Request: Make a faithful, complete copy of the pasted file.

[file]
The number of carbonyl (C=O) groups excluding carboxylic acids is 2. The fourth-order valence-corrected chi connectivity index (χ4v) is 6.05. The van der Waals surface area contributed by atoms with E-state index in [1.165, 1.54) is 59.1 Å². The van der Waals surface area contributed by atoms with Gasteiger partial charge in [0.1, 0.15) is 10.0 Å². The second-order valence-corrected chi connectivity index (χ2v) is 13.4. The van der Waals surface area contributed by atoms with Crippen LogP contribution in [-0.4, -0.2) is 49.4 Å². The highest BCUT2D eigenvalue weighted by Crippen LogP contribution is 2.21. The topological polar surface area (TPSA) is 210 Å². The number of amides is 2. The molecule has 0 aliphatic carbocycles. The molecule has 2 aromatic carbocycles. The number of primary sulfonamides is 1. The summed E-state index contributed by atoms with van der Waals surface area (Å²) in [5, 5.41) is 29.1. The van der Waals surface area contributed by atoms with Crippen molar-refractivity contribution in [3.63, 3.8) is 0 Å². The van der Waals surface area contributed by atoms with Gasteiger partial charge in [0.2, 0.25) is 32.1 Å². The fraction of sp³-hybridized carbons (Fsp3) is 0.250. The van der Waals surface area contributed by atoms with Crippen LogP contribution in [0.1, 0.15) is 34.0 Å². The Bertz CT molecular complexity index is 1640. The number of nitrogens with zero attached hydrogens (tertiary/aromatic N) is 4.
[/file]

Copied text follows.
The number of carbonyl (C=O) groups excluding carboxylic acids is 2. The fourth-order valence-corrected chi connectivity index (χ4v) is 6.05. The van der Waals surface area contributed by atoms with E-state index in [1.165, 1.54) is 59.1 Å². The van der Waals surface area contributed by atoms with Gasteiger partial charge in [0.1, 0.15) is 10.0 Å². The second-order valence-corrected chi connectivity index (χ2v) is 13.4. The van der Waals surface area contributed by atoms with Crippen LogP contribution in [-0.4, -0.2) is 49.4 Å². The highest BCUT2D eigenvalue weighted by Crippen LogP contribution is 2.21. The topological polar surface area (TPSA) is 210 Å². The number of amides is 2. The molecule has 0 aliphatic carbocycles. The molecule has 2 aromatic carbocycles. The number of primary sulfonamides is 1. The summed E-state index contributed by atoms with van der Waals surface area (Å²) in [5, 5.41) is 29.1. The van der Waals surface area contributed by atoms with Crippen molar-refractivity contribution in [3.63, 3.8) is 0 Å². The van der Waals surface area contributed by atoms with Gasteiger partial charge in [0.2, 0.25) is 32.1 Å². The fraction of sp³-hybridized carbons (Fsp3) is 0.250. The van der Waals surface area contributed by atoms with Crippen LogP contribution in [0.1, 0.15) is 34.0 Å². The Bertz CT molecular complexity index is 1640. The number of nitrogens with zero attached hydrogens (tertiary/aromatic N) is 4.